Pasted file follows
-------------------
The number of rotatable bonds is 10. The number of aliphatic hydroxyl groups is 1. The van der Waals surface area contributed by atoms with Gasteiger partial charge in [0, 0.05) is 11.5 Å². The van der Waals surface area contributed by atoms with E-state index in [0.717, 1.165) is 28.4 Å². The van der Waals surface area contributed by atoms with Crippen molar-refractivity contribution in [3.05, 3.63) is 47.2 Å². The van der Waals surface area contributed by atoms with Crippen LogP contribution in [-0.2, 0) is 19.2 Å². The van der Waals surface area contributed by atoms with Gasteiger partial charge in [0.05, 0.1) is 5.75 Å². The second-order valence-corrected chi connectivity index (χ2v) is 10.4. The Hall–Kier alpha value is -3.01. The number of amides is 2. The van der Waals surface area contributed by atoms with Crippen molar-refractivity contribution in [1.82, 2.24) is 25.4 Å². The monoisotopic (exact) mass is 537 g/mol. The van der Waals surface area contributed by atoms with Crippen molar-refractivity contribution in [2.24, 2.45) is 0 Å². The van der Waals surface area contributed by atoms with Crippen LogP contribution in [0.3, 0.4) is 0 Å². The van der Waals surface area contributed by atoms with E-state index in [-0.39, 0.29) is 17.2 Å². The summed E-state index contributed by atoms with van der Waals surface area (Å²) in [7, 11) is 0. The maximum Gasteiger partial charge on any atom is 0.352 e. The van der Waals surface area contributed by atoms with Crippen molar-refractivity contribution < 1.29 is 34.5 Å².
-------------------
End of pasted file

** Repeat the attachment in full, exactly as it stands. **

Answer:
The number of rotatable bonds is 10. The number of aliphatic hydroxyl groups is 1. The van der Waals surface area contributed by atoms with Gasteiger partial charge in [0, 0.05) is 11.5 Å². The van der Waals surface area contributed by atoms with E-state index in [0.717, 1.165) is 28.4 Å². The van der Waals surface area contributed by atoms with Crippen molar-refractivity contribution in [3.05, 3.63) is 47.2 Å². The van der Waals surface area contributed by atoms with Crippen LogP contribution in [-0.2, 0) is 19.2 Å². The van der Waals surface area contributed by atoms with Gasteiger partial charge in [0.05, 0.1) is 5.75 Å². The second-order valence-corrected chi connectivity index (χ2v) is 10.4. The Hall–Kier alpha value is -3.01. The number of amides is 2. The van der Waals surface area contributed by atoms with Crippen molar-refractivity contribution in [1.82, 2.24) is 25.4 Å². The monoisotopic (exact) mass is 537 g/mol. The van der Waals surface area contributed by atoms with Crippen molar-refractivity contribution in [2.24, 2.45) is 0 Å². The van der Waals surface area contributed by atoms with Crippen LogP contribution in [0.3, 0.4) is 0 Å². The van der Waals surface area contributed by atoms with E-state index in [-0.39, 0.29) is 17.2 Å². The summed E-state index contributed by atoms with van der Waals surface area (Å²) in [7, 11) is 0. The maximum Gasteiger partial charge on any atom is 0.352 e. The van der Waals surface area contributed by atoms with Crippen molar-refractivity contribution < 1.29 is 34.5 Å².